This is a conservative message, though liberals won’t like hearing that. Conservatism, like classical liberalism, rejects the concept of group guilt and judges individuals on their own merits.

Modern liberalism, on the other hand, divides people into groups by race, gender, ethnicity, sexual orientation, etc., and then assigns rights and obligations, and assumptions about guilt/innocence to people through their groups. Indeed, this is the theory behind affirmative action, that people should bear the collective guilt for the historical actions of “their group” whether they partook in those actions personally or not. Similarly, liberals tar Christians for centuries old abuses, tar Catholics for the crimes of a few Catholic priests, seek to take the rights of all gun owners for the misuse of the product by a few, destroy the internet to stop a handful of pirates, etc. In each case, guilt by association underpins the policy, as liberals seek to inflict group punishment rather than just punishing the specific individuals who did the wrongdoing.

Kirk rejects that kind of thinking and makes it clear that Spock is an individual and will not be made to answer for the crimes of his distant cousins the Romulans.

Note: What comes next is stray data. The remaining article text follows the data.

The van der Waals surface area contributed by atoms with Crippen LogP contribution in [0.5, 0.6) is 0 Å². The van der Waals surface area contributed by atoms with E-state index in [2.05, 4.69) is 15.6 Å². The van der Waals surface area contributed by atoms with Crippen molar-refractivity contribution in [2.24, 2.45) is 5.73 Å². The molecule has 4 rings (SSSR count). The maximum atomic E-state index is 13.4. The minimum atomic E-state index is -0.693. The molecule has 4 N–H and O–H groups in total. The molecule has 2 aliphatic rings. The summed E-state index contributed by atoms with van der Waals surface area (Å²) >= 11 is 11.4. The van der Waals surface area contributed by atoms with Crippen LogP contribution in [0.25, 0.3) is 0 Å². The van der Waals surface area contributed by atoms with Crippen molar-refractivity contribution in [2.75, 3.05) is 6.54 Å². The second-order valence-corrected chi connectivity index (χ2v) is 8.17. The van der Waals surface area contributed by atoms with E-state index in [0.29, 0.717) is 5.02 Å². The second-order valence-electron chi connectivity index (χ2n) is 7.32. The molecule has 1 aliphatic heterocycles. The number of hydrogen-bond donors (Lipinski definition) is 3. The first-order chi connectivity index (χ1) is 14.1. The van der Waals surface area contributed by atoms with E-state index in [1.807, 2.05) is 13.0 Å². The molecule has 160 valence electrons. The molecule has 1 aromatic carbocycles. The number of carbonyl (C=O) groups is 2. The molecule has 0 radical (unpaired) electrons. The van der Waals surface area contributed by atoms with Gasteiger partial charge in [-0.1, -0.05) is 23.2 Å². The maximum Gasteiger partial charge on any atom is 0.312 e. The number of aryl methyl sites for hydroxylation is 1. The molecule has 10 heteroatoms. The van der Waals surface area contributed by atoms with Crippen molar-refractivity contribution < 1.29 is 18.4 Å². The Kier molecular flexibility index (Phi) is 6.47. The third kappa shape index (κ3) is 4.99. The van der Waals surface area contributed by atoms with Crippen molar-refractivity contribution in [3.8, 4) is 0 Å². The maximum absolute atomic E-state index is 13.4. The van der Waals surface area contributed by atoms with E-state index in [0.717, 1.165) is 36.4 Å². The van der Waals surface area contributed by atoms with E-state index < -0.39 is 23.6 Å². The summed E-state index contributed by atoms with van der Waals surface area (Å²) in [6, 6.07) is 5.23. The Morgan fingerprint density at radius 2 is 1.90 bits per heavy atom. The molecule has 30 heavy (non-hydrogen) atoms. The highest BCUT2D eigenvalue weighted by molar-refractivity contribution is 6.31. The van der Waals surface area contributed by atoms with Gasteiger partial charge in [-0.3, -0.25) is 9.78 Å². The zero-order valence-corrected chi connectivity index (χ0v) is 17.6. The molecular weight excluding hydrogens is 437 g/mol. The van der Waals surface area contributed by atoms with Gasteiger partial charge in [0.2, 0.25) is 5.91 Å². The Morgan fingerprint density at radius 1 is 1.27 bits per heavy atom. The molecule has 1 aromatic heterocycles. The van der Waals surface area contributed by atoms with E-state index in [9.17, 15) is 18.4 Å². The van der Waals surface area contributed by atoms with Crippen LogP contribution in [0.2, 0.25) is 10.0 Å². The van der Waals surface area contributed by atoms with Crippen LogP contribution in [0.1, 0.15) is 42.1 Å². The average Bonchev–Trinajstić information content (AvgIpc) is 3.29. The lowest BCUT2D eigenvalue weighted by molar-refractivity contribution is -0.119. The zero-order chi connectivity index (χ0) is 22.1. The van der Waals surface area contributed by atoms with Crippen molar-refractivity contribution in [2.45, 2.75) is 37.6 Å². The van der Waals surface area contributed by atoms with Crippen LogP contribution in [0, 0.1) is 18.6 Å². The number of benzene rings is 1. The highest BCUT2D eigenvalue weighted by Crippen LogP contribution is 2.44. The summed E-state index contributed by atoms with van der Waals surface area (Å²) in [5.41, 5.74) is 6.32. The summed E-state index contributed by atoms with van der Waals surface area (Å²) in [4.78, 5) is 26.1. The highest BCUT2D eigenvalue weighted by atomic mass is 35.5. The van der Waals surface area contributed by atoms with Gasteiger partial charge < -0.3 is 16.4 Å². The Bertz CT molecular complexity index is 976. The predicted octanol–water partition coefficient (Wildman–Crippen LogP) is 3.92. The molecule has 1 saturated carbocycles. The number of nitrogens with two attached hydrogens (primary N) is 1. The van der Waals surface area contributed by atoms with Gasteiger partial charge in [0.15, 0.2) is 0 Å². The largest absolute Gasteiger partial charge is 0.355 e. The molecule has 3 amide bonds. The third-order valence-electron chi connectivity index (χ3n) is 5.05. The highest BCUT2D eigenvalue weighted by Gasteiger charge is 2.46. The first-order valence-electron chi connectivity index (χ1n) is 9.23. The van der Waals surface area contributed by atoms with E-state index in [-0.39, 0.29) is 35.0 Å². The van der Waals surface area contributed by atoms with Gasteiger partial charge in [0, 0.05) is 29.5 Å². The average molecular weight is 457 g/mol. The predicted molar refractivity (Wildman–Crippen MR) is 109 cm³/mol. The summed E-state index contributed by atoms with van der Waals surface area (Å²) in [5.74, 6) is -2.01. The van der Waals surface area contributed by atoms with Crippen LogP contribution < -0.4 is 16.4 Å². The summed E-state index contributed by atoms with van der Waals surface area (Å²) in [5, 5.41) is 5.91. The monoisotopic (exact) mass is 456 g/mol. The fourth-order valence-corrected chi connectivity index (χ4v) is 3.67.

Once again, conservatism prevails.

53 comments:

Tennessee Jed said...

nice review, Andrew. "The Enemy Below" and "Run Silent, Run Deep" were both stellar films, and the movies on which this episode was based. It qualifies as one of my very favorite episodes of them all. Plus, the introduction of Mark Leonard to the canon. And, I think your analysis of how liberals vs. conservatives consider aggression captures much of the difference in the philosophies of the two camps.

Joel Farnham said...

Great Points. Notice that Kirk does not deny Stiles his bigotry. He just does not allow it on his bridge. Another Conservative Viewpoint.

AndrewPrice said...

Joel, Thanks! And great point! I thought about mentioning that but was just running out of room. Despite being only about 50 minutes of television time, these shows were packed with many themes and each of these discussions could be another 3-5 pages easily.

Tennessee Jed said...

The writers were probably "progressives" and, once again, championing classic liberalism without actually realizing. Note how, in the dialog from your post, Spock talks about how both Vulcan and Earth experienced violence and ruthlessness in their histories, associated with the "colonization" periods, a fairly clear shot at American and British "Imperialism."

AndrewPrice said...

Thanks Jed! I think we see that difference continuing today where liberals want to appease Islamic terrorists and then think they will stop being terrorists, whereas conservatives understand they are terrorists because they hate.